So I set about to whip up a Famous Person Notebooking Page myself. This page covers most of the important information without all of the writing. If there ever is a time that they feel the need to write more they can do so in the bottom text box area, entitled 'Other Biographical Points Of Interest'. This made the notebooking experience doable. As we read we always had the sheet there in front of us and added to it when we found out bits of information. We will definitely continue to use these with future studies.
B completed a copywork page about the Beagle, taken from the Who Was Charles Darwin book. The sketch he drew of the HMS Beagle is also featured within the same book.
He mapped the journey of the Beagle using this map I found here, we used our books (as they all contained maps) and this site to fill in the labels of the Beagle's journey. We travelled the journey with the Beagle over at the Natural History Museum's site.
At that I was more than happy with what we had covered, the concepts that were discussed, natural selection (survival of the fittest) evolution and how that would affect the world (and how it still does today) and felt that we had come to a nice end with this general pre history topic.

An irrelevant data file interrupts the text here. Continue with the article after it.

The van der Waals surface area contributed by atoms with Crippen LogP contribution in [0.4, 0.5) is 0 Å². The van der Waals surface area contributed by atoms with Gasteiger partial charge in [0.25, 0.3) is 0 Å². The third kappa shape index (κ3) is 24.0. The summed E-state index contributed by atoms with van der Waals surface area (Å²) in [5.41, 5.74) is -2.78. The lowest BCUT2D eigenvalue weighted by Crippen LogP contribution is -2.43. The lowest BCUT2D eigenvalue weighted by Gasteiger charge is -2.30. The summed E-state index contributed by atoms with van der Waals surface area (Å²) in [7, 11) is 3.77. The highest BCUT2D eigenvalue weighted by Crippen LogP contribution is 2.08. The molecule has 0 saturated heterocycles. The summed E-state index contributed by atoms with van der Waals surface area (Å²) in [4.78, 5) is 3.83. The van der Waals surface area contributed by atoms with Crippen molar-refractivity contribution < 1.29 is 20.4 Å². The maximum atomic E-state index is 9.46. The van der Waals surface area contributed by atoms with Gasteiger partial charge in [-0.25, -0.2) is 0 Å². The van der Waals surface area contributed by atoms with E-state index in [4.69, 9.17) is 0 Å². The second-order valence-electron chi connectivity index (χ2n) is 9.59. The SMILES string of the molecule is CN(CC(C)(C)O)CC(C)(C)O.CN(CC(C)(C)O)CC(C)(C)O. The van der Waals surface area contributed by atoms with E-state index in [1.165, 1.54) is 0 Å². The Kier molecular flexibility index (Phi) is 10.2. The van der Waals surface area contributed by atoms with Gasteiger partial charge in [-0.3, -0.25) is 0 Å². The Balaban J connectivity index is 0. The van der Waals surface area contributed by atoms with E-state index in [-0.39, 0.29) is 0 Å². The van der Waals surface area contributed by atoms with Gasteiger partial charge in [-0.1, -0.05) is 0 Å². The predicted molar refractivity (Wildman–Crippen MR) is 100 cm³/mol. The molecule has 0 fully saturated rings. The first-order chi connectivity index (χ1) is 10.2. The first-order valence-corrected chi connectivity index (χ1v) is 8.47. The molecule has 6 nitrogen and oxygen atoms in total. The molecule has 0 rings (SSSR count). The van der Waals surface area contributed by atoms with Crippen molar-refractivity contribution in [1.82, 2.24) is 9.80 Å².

Later I found B working on this. Completely of his own accord he began with the Galapos Islands and decided to add in the tortise. It's pretty darn impressive if I do say so myself (not that I'm a boasting mum or anything hehehe just very proud).
As always I was just happy if K sits in on the readings and the discussions (afterall she is technically only in preschool/prep if she were attending school here), she decided that she wanted to complete a page to remember the study by also. 'Charles Darwin on the HMS Beagle'
Whilst out shopping recently I spotted this documentary, knowing how this subject had grabbed B's attention I thought for sure he would enjoy it and I was right. This is a double dvd documentary of nearly 3 hours in total viewing time. We planned to watch it over 2 consecutives days. Which we did, however the kids enjoyed it so much that they chose to watch each DVD twice in a row on the same day!